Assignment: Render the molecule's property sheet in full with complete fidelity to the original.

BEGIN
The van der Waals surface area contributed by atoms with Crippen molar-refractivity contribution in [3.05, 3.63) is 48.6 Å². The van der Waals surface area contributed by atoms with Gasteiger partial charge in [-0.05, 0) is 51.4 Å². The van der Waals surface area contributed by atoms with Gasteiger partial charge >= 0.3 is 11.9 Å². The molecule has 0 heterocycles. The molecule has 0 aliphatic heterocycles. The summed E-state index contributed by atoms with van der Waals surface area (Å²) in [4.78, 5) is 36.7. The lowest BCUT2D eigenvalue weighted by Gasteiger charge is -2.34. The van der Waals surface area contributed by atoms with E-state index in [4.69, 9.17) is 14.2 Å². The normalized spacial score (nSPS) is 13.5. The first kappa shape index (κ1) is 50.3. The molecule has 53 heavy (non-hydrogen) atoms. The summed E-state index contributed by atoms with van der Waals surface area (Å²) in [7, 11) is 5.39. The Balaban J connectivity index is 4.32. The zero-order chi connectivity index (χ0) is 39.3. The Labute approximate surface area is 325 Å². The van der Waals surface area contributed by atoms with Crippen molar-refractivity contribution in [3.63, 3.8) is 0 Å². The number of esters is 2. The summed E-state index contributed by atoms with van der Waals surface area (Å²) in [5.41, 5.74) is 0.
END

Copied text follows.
The van der Waals surface area contributed by atoms with Crippen molar-refractivity contribution in [3.05, 3.63) is 48.6 Å². The van der Waals surface area contributed by atoms with Gasteiger partial charge in [-0.05, 0) is 51.4 Å². The van der Waals surface area contributed by atoms with Gasteiger partial charge >= 0.3 is 11.9 Å². The molecule has 0 heterocycles. The molecule has 0 aliphatic heterocycles. The summed E-state index contributed by atoms with van der Waals surface area (Å²) in [4.78, 5) is 36.7. The lowest BCUT2D eigenvalue weighted by Gasteiger charge is -2.34. The van der Waals surface area contributed by atoms with E-state index in [4.69, 9.17) is 14.2 Å². The normalized spacial score (nSPS) is 13.5. The first kappa shape index (κ1) is 50.3. The molecule has 53 heavy (non-hydrogen) atoms. The summed E-state index contributed by atoms with van der Waals surface area (Å²) in [7, 11) is 5.39. The Balaban J connectivity index is 4.32. The zero-order chi connectivity index (χ0) is 39.3. The Labute approximate surface area is 325 Å². The van der Waals surface area contributed by atoms with Crippen molar-refractivity contribution in [3.63, 3.8) is 0 Å². The number of esters is 2. The summed E-state index contributed by atoms with van der Waals surface area (Å²) in [5.41, 5.74) is 0.